- What is CloudGuard VMSS?
- How to create VMSS CloudGuard scaling group in MS Azure
- How to configure Azure Service Principals
- How to set a Security Management Server in the cloud
- How to configure Cloud Management Extension (CME)
- How to download SmartConsole and login to the management.
- How to configure vSEC Controller
- How to manage vSEC Central License
Introduction to CloudGuard VMSS
CloudGuard is an IaaS (Infrastructure as a Service) security solution based on CheckPoint firewall technology made primarily to secure public and private cloud environments and it’s compatible with various vendors and cloud providers. CloudGuard (formerly known as vSEC) delivers the same multi-layered threat prevention capabilities known from CheckPoint appliances like Firewall, IPS, Application Control, Antivirus, Anti-Bot and SandBlast to any cloud-based deployment. This guide focuses on Microsoft Azure and its VMSS (Virtual Machine Scale Sets) implementation.
Virtual Machine Scale Sets (VMSS) are an Azure autoscaling solution that can be used to deploy and manage sets of identical virtual machines and automatically increase or decrease their number based on the current needs. This means your infrastructure grows and shrinks together with your realtime application workload. Look at the drawing below to get a better overview.
Creating Check Point CloudGuard scaling group
The first thing to do is to log in to your Azure account and create a new resource. Search for CloudGuard Iaas or simply Check Point.
Choose a Scale Set and Create.
Fill in all the important details into the template starting with gateway scale set name. Its hardly recommended creating a new resource group only for the VMSS scale set.
Here are some of the most important settings that are not easy to change but crucial to VMSS behavior. Choose wisely. Management name and Configuration template name are related to Cloud Management Extension (CME), former Auto Provisioning Service and will be needed later so write them down. To learn about load balancers deployment methods go here.
It is extremely important to have a continuous connection between Management and Gateways and you need to plan it before going any further.
- Backend NIC’s private IP address – a good option if you have Management in Azure or you use VPN or ExpressRoute to connect your on-premises Management to Virtual Networks in Azure (we will use a VPN for the matter of this guide)
- Frontend NIC’s private IP address – if you want to connect your gateways over the Internet using Public IP address attached to Frontend NIC’s. If you go with this option choose Yes under Deploy the VMSS with Instance level Public IP address.
Choose version which should run on your gateways but don’t choose versions higher than your management. At least check compatibility before doing so. License types:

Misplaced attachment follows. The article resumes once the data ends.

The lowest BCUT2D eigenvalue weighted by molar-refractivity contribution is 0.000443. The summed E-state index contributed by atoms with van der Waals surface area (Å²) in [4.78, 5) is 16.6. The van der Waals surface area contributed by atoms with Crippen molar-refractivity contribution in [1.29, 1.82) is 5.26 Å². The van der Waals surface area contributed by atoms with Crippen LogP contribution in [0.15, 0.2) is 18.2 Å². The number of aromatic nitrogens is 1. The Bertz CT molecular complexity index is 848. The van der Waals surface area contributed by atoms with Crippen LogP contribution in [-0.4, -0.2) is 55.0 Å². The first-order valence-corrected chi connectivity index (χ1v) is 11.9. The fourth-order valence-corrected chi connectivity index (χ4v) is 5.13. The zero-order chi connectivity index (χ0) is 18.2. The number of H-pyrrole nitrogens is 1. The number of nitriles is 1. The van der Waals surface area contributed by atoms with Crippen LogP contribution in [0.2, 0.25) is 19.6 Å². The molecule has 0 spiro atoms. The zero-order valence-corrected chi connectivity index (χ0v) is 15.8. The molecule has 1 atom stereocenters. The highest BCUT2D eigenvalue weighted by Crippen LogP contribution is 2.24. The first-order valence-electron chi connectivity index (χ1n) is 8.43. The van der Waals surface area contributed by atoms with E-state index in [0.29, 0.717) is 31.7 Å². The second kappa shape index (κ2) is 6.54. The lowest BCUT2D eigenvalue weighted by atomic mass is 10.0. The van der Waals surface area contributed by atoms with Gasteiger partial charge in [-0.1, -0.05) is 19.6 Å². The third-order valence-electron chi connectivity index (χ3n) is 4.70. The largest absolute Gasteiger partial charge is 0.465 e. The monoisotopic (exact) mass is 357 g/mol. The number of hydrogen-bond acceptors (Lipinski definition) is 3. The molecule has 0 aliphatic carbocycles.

- Bring Your Own License (BYOL) – you need to have a license provided by Check Point attached to your gateways or management. You have 15 days of a trial if you go with this type of license.
- Pay As You Go (NGTP) – Next Generation Threat Prevention basic license
- Pay As You Go (NGTX) – Next Generation Threat Extraction & SandBlast license with Threat Emulation and Threat Extraction
SIC Key is a secret key that is used to establish the initial trust between Check Point components. You can read more here. It’s a one-time password.
Configure your networking settings up to your needs. I stick with default subnets.
At this point, you should be seeing the summary. It can take a while before your newly created template will be validated but in the meantime, please review it very carefully. You can also download the template in JSON to Notepad++ if you wish. After you create your VMSS it can take up to 15 minutes before all components will be provided.
“If you deploy the firewalls in an existing VNET with pre-defined subnets double check if this VNETs resource group also has your app as a contributor via IAM else your CME will fail to connect”JDR
You can find your created resources under Home->Resource groups.
Configuring Azure Service Principals
As the number of gateways in scale set can dynamically change, a Security Management needs to reacts quickly and adapt its settings accordingly and of course, install the policy on every new gateway as soon as the deployment will finish. This automatic mechanism is called provisioning and its a part of Cloud Management Extension (CME) – dedicated daemon running on Security Management Server
The first step to configure connectivity between CME and Azure is setting the Azure Active Directory Application. For details go here. Remember to write down the following values in KeePass or any other encrypted vault, especially client_secret as it will be only visible once.
- Application ID
- Directory ID / Tenant ID
- Subscription ID
Go to Azure Portal -> Favorites -> Azure Active Directory or use search. Find App registrations in the Manage list and choose New registration. Choose a name (check-point-autoprovision)and set Redirect URI ( https://localhost/check-point-autoprovision) and click Create.
You can find the needed information in the Overview, except Object-ID, cause we will assign the Contributor role to a resource group and this value will change.
Create a new application secret under App registrations->Certificates & secrets. Set the secret to never expire. Store the value somewhere safe. This will be your client_secret.
The final step is to create a role assignment. You can find this option under Resource groups->(Name of your resource group)->Access control(IAM). Choose Add a role assignment and create a Contributor role as below.
The service principal is now set up but you need to copy-paste one last important information for later use – Subscription ID. You can find this value in Home->Subscriptions.
How to set a Security Management Server